Recordings, data processing and analysis
Field excitatory postsynaptic potentials (fEPSPs) were recorded from the middle stratum radiatum of the CA1 field following electrical stimulation of the Schaffer collaterals. fEPSP was seen as a negative deflection away from the baseline (see Fig. 1). A wire-made bipolar platinum/iridium electrode with a wire diameter of 25 μm and an inter-wire distance of 100 μm (World Precision Instruments, USA) was used for electrical stimulation and placed toward the cornu ammonis 3 (CA3) field. Electrical pulses had a fixed duration of 100 μs and amplitude that varied from 20 to 250 μA. Recordings were made using a 7 μm-thick carbon fiber (Kation Scientific, Minneapolis, USA) positioned 350 μm from the stimulation electrode. Baseline stimulation was delivered every 30 s using a current intensity that elicited a just-subthreshold fEPSP on the basis of input/output curves between stimulation intensity and evoked responses. However, consecutive trains of pulses, delivered during the application of frequency stimulation paradigm, were separated by a two-minute interval in order to allow synapses to return to baseline level. Signal was amplified 500 times and band-pass filtered at 0.5 Hz–2 kHz using a Neurolog amplifier (Digitimer Limited, UK), digitized at 10 kHz and stored on a computer disk for off-line analysis using the CED 1401-plus interface and the Signal6 software (Cambridge Electronic Design, Cambridge, UK). Only slices which displayed stable response for about 10 min were selected for further experimentation. In order to examine the frequency-dependent properties of the CA1 synapses, the experimental paradigm of frequency stimulation was employed, which consisted of a train of ten pulses delivered at varying frequencies from 0.1 to 100 Hz. In particular, the frequencies of 0.1, 1, 3, 5, 10, 20, 30, 40, 50, 75 and 100 Hz were used. The number of pulses falls into the range of naturally occurring spike trains in CA3 cells . The effects of frequency stimulation were quantified as the percent change of each of the nine consecutive fEPSPs evoked by the consecutive pulses with respect to the first fEPSP in the train. The frequency stimulation paradigm was applied at the baseline stimulation current intensity. fEPSP was quantified by the maximum slope of its rising phase. The nonparametric Wilcoxon Signed Rank test and the Friedman Two-Way Analysis of Variance (ANOVA) test were used for statistical comparisons. The values of the various parameters are expressed as mean ± S.E.M.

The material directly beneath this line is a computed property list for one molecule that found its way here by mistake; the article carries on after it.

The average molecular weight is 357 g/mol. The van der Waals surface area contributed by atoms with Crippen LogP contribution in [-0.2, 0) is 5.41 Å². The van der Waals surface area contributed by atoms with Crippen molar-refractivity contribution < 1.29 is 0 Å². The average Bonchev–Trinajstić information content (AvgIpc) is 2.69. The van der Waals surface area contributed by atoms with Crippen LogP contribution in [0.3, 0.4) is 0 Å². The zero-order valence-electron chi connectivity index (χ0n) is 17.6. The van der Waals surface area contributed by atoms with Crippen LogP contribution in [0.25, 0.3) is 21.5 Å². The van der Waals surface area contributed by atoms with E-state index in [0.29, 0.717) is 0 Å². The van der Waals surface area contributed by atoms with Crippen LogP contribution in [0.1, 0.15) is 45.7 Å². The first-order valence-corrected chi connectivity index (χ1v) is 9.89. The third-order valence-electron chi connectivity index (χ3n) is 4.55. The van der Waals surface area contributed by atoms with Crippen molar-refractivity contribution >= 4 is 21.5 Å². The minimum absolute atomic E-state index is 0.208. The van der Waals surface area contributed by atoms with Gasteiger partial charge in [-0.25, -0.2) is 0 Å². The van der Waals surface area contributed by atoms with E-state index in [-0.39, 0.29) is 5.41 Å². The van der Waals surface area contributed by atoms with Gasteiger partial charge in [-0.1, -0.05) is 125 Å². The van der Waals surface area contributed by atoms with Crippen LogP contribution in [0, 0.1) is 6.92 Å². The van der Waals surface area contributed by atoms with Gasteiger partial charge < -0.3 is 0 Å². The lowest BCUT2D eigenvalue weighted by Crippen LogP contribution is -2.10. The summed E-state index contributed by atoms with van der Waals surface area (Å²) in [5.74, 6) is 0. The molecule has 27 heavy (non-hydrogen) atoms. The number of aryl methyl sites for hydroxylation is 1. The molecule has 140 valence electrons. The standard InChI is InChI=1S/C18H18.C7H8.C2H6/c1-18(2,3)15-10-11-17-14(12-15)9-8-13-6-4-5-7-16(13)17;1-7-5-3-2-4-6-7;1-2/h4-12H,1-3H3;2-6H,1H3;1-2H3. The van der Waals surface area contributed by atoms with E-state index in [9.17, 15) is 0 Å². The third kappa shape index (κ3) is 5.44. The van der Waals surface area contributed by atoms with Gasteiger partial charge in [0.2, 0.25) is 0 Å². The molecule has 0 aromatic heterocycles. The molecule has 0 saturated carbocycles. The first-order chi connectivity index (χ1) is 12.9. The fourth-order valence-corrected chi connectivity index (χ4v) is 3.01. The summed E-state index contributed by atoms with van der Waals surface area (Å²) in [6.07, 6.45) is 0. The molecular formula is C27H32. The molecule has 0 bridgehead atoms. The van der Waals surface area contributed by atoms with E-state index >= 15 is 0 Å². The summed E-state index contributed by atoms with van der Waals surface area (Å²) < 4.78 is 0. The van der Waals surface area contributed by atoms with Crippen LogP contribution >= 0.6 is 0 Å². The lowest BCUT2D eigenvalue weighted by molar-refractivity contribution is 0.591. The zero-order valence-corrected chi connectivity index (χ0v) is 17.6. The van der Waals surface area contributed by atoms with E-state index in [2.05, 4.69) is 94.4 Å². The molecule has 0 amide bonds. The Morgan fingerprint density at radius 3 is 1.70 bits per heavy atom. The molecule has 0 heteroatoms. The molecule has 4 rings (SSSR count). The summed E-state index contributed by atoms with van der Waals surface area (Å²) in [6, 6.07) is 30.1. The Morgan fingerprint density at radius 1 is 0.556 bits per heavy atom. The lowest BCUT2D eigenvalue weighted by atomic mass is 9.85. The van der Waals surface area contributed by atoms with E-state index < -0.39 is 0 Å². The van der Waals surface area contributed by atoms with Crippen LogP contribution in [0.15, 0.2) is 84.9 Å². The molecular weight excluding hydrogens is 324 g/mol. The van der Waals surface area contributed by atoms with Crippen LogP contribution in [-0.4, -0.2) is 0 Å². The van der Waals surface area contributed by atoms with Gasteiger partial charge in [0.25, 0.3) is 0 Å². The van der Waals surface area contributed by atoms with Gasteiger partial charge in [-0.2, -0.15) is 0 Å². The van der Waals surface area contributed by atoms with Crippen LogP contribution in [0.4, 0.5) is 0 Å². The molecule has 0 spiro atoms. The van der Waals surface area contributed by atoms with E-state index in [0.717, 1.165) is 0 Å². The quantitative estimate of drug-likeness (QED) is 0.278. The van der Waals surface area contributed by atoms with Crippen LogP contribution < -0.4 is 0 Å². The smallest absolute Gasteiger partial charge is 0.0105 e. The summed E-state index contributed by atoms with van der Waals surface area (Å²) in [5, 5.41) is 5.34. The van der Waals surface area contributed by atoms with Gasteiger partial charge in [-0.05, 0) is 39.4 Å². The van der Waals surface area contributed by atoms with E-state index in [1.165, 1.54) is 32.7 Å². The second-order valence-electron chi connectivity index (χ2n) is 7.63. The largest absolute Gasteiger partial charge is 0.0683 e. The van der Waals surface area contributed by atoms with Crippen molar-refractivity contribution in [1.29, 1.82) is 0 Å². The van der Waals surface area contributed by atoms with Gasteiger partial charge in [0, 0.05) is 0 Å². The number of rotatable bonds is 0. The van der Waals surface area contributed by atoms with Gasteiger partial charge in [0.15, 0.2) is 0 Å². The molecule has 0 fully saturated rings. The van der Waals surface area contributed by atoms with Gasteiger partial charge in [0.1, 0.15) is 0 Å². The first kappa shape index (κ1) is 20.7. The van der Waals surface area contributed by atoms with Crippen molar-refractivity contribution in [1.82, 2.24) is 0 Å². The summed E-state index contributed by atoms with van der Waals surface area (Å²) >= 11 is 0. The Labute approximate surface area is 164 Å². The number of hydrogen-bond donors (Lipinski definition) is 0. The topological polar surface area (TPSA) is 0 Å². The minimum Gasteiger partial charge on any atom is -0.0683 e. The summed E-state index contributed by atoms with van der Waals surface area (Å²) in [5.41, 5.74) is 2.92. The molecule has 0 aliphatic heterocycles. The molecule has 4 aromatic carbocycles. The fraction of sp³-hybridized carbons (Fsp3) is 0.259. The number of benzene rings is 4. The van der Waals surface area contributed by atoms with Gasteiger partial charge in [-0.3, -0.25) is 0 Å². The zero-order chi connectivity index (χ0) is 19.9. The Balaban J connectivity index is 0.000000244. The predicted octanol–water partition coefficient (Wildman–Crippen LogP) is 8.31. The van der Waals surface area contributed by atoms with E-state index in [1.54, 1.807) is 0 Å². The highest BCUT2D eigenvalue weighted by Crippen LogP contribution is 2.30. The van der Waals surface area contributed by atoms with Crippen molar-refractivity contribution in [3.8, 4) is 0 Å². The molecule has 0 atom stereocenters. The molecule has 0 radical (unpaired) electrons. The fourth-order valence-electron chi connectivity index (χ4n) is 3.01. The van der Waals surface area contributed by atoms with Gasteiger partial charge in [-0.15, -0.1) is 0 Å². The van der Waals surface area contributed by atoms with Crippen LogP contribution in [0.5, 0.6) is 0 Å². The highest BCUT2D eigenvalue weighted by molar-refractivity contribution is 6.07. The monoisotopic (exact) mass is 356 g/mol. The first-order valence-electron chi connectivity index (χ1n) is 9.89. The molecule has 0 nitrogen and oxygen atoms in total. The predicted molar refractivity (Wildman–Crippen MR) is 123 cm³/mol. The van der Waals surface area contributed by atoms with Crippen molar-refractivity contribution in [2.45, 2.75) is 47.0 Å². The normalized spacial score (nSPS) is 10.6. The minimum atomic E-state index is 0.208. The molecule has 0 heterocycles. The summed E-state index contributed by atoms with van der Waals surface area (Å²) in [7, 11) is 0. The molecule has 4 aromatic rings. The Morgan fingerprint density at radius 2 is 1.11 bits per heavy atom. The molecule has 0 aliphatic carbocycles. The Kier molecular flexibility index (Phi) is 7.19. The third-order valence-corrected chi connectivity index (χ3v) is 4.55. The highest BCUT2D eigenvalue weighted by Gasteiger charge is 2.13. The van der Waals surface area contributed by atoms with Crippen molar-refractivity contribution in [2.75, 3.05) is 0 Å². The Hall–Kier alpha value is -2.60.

Short-term synaptic plasticity along the whole hippocampus dorsoventral axis